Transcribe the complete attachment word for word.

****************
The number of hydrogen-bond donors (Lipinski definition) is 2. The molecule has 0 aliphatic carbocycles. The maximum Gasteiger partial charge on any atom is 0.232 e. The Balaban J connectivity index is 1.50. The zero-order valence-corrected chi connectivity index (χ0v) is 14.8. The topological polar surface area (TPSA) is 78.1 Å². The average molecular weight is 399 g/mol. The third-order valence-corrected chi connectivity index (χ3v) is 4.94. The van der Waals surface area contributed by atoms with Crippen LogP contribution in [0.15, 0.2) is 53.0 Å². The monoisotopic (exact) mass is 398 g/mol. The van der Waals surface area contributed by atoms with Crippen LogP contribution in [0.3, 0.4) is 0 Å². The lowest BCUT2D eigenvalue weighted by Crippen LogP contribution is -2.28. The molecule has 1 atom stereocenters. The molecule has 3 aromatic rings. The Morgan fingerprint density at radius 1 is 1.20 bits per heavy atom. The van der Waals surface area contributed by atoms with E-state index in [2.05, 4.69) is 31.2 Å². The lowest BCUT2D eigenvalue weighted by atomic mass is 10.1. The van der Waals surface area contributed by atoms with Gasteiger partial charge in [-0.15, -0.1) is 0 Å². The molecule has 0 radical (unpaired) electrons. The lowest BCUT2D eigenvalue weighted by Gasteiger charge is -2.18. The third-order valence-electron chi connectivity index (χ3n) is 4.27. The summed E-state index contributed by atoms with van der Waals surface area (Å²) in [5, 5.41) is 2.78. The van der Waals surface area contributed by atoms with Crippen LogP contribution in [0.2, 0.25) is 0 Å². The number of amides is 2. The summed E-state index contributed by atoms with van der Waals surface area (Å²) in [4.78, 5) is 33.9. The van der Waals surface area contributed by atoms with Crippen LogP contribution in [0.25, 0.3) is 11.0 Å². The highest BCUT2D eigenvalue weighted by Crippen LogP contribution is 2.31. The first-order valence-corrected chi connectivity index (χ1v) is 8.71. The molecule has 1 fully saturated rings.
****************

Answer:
The number of hydrogen-bond donors (Lipinski definition) is 2. The molecule has 0 aliphatic carbocycles. The maximum Gasteiger partial charge on any atom is 0.232 e. The Balaban J connectivity index is 1.50. The zero-order valence-corrected chi connectivity index (χ0v) is 14.8. The topological polar surface area (TPSA) is 78.1 Å². The average molecular weight is 399 g/mol. The third-order valence-corrected chi connectivity index (χ3v) is 4.94. The van der Waals surface area contributed by atoms with Crippen LogP contribution in [0.15, 0.2) is 53.0 Å². The monoisotopic (exact) mass is 398 g/mol. The van der Waals surface area contributed by atoms with Crippen LogP contribution in [0.3, 0.4) is 0 Å². The lowest BCUT2D eigenvalue weighted by Crippen LogP contribution is -2.28. The molecule has 1 atom stereocenters. The molecule has 3 aromatic rings. The Morgan fingerprint density at radius 1 is 1.20 bits per heavy atom. The van der Waals surface area contributed by atoms with E-state index in [2.05, 4.69) is 31.2 Å². The lowest BCUT2D eigenvalue weighted by atomic mass is 10.1. The van der Waals surface area contributed by atoms with Gasteiger partial charge in [-0.15, -0.1) is 0 Å². The molecule has 0 radical (unpaired) electrons. The lowest BCUT2D eigenvalue weighted by Gasteiger charge is -2.18. The third-order valence-electron chi connectivity index (χ3n) is 4.27. The summed E-state index contributed by atoms with van der Waals surface area (Å²) in [5, 5.41) is 2.78. The van der Waals surface area contributed by atoms with Crippen LogP contribution in [0.2, 0.25) is 0 Å². The number of amides is 2. The summed E-state index contributed by atoms with van der Waals surface area (Å²) in [4.78, 5) is 33.9. The van der Waals surface area contributed by atoms with Crippen LogP contribution in [0.25, 0.3) is 11.0 Å². The highest BCUT2D eigenvalue weighted by Crippen LogP contribution is 2.31. The first-order valence-corrected chi connectivity index (χ1v) is 8.71. The molecule has 1 fully saturated rings.